Venice hit by worst flood in 50 years

Posted on 14 November 2019 By Anita Froneman

Venice is experiencing major flooding due to exceptionally high tides and strong winds. Tides in the popular Italian city rise annually between November and December, but this year’s levels have risen to the highest ever, except for in 1966 when levels reached almost 1.94 metres.

In the early hours of Wednesday morning, water in the canals reached the 1.87m level and the famous St Mark’s Square was submerged. Two deaths have been confirmed so far. The danger is not over yet, as weather forecasts predict high tides of 1.20m for Wednesday night and 1.30m on Thursday morning.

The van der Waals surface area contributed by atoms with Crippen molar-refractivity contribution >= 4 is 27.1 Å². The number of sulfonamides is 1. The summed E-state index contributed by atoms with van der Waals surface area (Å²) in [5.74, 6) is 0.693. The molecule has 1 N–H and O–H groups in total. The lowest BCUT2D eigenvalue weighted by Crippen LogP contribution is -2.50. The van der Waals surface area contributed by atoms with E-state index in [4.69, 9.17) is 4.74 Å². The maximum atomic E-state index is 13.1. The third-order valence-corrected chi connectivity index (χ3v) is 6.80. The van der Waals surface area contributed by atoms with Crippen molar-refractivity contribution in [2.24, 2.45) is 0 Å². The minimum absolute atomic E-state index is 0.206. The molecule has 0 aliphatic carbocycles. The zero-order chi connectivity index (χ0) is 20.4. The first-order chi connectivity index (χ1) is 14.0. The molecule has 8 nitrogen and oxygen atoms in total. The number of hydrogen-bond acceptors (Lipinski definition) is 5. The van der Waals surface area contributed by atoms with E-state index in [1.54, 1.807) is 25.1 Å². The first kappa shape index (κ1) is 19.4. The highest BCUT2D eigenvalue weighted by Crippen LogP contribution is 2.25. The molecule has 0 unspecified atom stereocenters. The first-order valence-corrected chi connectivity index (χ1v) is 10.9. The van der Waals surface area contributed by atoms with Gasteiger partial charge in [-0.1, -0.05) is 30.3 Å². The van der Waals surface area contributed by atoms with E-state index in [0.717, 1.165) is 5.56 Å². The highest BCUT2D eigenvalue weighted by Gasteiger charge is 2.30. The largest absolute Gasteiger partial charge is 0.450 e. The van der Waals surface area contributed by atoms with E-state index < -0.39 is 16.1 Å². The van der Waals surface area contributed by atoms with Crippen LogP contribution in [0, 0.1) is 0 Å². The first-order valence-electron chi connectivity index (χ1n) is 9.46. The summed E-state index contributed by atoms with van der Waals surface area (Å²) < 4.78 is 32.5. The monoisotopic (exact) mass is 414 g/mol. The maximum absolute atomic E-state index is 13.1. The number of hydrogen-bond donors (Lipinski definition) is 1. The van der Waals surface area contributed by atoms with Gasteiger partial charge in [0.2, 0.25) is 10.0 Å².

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The mayor of Venice, Luigi Brugnaro, said he would declare a state of emergency, adding that the flood levels represented a wound that would leave indelible marks. ‘We ask the government to help us. This is the result of climate change,’ he said, putting the damage in the hundreds of millions of euros, according to The Guardian.

Also read: Sea level rise a threat to Mediterranean UNESCO heritage sites

Originally built on soft ground, this ancient city is facing more structural challenges each year.

A project called MOSE (MOdulo Sperimentale Elettromeccanico), includes mobile gates meant to protect the city and lagoon from extreme tides. However, the project does not seem to be able to get off the ground due to cost overruns and charges of corruption.

Image: Instagram / a.churanov

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